Gault designed and sold a Fenian token or medal which was first sold in March 1866 through newspaper advertisements. This medal was designed with a hole at the top to be worn, some say, for a green ribbon or lanyard. 

Other reports claim that these token dies were cut by Sewell, a New York City die sinker of Irish origin and a member of the Fenian Brotherhood and produced by The Scoville Manufacturing Company of Waterbury, Connecticut in 1866.

One good Fenian had purchased Gault’s Fenian Brotherhood token and was in possession of it when he was captured by the British/Canadian forces at Pigeon Hill, East Wing in June 1866. 

On trial with the other captured Fenians at Sweetsburg (now Cowansville, Missisquoi, Canada), was Terrance McDonald, a 25 yrs old single laborer, born in Airdrie, Scotland and living in Waterbury CT. Like many of his fellow Fenian Raiders, he was a veteran of the American Civil War. 

Having served in the 9th Connecticut Infantry as a private in Co A, he was wounded at Cedar Creek, VA 1864 and mustered out in 1865. The 9th CTVI was established as an Irish regiment, with strong Irish Republican sentiment and carried a regimental flag which bore both an American red, white and blue shield as well as the Irish Harp with “Erin Go Braugh” proudly displayed on their battle colors. The 9th Connecticut regiment served in the western theater during the civil war.  

At his trial in Dec 1866, the British prosecutor “produced a medal taken from the prisoner, Terrance McDonald. “One side were the words “Irish Republic” and a ship in the centre, and on the other, “Ireland and America,” with a device of clasped hands, and the date of 1866, with shamrock and sunburst.” [National Republican, Washington DC, Dec 21, 1866] 

McDonald never denied he was a Fenian, like some of his fellow prisoners did. In fact, he was proud of it until his dying day, where he would later join the Irish Land League in his home state of Connecticut. Lucky for McDonald, he had only become a US citizen on March 10, 1866, before the ill-fated Raid, but this just so happened to have saved his life. 

The British Prosecutor was threatening to have all captured Fenian traitors hanged by the neck, since they were still seen as British subjects of the Crown. Britain did not recognize Naturalized American Citizenship and believed once born under the British Crown, a subject would always belong a British subject. (It wasn’t until two other American Fenians challenged this (John Warren/Augustine E Costello) causing an international affair that Great Britain would finally recognized the rights of their subjects to become Naturalized US citizenship (Warren & Costello Act of 1870)).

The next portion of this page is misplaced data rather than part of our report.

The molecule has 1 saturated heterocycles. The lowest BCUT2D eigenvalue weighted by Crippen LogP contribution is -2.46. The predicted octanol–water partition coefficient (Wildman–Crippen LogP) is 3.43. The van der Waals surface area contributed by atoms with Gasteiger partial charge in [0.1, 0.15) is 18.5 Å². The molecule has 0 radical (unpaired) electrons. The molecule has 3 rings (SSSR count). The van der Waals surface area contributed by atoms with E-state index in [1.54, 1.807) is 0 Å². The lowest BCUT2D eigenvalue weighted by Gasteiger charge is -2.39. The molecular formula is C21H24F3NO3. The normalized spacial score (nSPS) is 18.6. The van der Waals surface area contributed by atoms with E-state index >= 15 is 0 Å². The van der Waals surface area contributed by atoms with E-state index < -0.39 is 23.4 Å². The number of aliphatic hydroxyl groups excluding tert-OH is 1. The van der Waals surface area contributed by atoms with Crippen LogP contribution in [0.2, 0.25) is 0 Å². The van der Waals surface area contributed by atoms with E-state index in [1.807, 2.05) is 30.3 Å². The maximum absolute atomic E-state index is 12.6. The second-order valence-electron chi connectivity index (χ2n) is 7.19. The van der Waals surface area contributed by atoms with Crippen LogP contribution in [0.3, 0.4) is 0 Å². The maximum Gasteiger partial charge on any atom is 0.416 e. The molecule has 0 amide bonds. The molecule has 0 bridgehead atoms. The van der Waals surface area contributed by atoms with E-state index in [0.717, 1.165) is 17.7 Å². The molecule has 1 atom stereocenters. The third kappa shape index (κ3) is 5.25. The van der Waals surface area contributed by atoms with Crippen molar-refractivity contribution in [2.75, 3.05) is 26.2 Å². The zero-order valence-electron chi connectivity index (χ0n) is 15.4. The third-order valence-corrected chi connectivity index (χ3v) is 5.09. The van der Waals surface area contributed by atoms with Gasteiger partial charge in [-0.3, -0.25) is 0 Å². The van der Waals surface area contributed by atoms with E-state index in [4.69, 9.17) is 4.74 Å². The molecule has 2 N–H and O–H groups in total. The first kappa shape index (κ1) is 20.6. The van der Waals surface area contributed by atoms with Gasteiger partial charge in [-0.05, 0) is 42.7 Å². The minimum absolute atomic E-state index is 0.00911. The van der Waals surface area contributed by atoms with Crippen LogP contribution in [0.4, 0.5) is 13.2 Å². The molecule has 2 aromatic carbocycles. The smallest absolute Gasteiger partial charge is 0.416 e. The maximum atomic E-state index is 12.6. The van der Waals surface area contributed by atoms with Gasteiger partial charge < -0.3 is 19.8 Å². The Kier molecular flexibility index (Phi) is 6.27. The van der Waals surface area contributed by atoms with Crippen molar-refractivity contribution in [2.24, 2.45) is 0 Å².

McDonald was however acquitted because he was a US citizen at the time. Great Britain also knew they did not want an international crisis on their hands with the United States and hoped it would quickly and quietly die down. Another reason was they did not want to make martyrs out of the Fenian prisoners. 

Thus this medal played a small role, during these 1866 trials, carried by at least one Fenian Raider and later used as evidence for the Crown; for owning it meant being a member of the Fenian Brotherhood. Despite owning one, being naturalized Citizens of the United States had a greater value which saved the several Fenian lives.

These token can be found from time to time up on auction websites as as numismatic sites. They had been mass produced and sold to the public during 1866 , through newspaper advertisements and one generally finds them in varying quality and condition today. Most have the hole knocked out, however there has been a few examples that the hole was not made and likely carried as a token.

Fort Erie Pass is a Fragile relic from the Fenian Raids of 1866